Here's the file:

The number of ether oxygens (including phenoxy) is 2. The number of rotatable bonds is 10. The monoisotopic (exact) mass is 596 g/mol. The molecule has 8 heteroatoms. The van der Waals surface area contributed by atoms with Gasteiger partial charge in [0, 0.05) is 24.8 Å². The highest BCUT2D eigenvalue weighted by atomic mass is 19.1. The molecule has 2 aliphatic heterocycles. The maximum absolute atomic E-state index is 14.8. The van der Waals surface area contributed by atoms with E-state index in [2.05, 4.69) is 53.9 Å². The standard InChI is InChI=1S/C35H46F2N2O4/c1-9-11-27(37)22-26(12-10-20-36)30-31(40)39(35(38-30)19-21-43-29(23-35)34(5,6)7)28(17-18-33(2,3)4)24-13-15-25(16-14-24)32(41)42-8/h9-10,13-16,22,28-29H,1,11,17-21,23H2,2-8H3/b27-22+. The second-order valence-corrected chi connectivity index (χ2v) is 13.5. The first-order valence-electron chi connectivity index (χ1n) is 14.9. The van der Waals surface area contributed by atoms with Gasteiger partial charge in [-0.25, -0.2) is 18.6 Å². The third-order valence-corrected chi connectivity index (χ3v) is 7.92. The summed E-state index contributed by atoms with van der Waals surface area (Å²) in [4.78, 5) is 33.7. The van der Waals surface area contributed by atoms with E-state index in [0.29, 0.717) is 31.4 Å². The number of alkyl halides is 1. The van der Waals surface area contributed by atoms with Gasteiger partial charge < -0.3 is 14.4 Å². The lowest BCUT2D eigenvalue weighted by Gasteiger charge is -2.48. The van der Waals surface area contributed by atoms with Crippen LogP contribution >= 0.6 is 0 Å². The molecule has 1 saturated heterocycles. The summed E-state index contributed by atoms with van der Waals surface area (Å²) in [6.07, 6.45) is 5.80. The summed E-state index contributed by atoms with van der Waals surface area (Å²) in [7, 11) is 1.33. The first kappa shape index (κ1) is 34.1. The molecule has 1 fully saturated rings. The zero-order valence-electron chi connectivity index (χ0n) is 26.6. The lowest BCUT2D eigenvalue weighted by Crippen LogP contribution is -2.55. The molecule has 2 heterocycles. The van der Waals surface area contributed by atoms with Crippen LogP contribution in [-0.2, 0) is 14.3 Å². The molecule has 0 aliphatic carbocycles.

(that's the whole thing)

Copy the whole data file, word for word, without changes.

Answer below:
The number of ether oxygens (including phenoxy) is 2. The number of rotatable bonds is 10. The monoisotopic (exact) mass is 596 g/mol. The molecule has 8 heteroatoms. The van der Waals surface area contributed by atoms with Gasteiger partial charge in [0, 0.05) is 24.8 Å². The highest BCUT2D eigenvalue weighted by atomic mass is 19.1. The molecule has 2 aliphatic heterocycles. The maximum absolute atomic E-state index is 14.8. The van der Waals surface area contributed by atoms with E-state index in [2.05, 4.69) is 53.9 Å². The standard InChI is InChI=1S/C35H46F2N2O4/c1-9-11-27(37)22-26(12-10-20-36)30-31(40)39(35(38-30)19-21-43-29(23-35)34(5,6)7)28(17-18-33(2,3)4)24-13-15-25(16-14-24)32(41)42-8/h9-10,13-16,22,28-29H,1,11,17-21,23H2,2-8H3/b27-22+. The second-order valence-corrected chi connectivity index (χ2v) is 13.5. The first-order valence-electron chi connectivity index (χ1n) is 14.9. The van der Waals surface area contributed by atoms with Gasteiger partial charge in [-0.25, -0.2) is 18.6 Å². The third-order valence-corrected chi connectivity index (χ3v) is 7.92. The summed E-state index contributed by atoms with van der Waals surface area (Å²) in [4.78, 5) is 33.7. The van der Waals surface area contributed by atoms with E-state index in [0.29, 0.717) is 31.4 Å². The number of alkyl halides is 1. The van der Waals surface area contributed by atoms with Gasteiger partial charge < -0.3 is 14.4 Å². The lowest BCUT2D eigenvalue weighted by Gasteiger charge is -2.48. The van der Waals surface area contributed by atoms with Crippen LogP contribution >= 0.6 is 0 Å². The molecule has 1 saturated heterocycles. The summed E-state index contributed by atoms with van der Waals surface area (Å²) in [6.07, 6.45) is 5.80. The summed E-state index contributed by atoms with van der Waals surface area (Å²) in [7, 11) is 1.33. The first kappa shape index (κ1) is 34.1. The molecule has 1 fully saturated rings. The zero-order valence-electron chi connectivity index (χ0n) is 26.6. The lowest BCUT2D eigenvalue weighted by Crippen LogP contribution is -2.55. The molecule has 2 heterocycles. The van der Waals surface area contributed by atoms with Crippen LogP contribution in [-0.2, 0) is 14.3 Å². The molecule has 0 aliphatic carbocycles.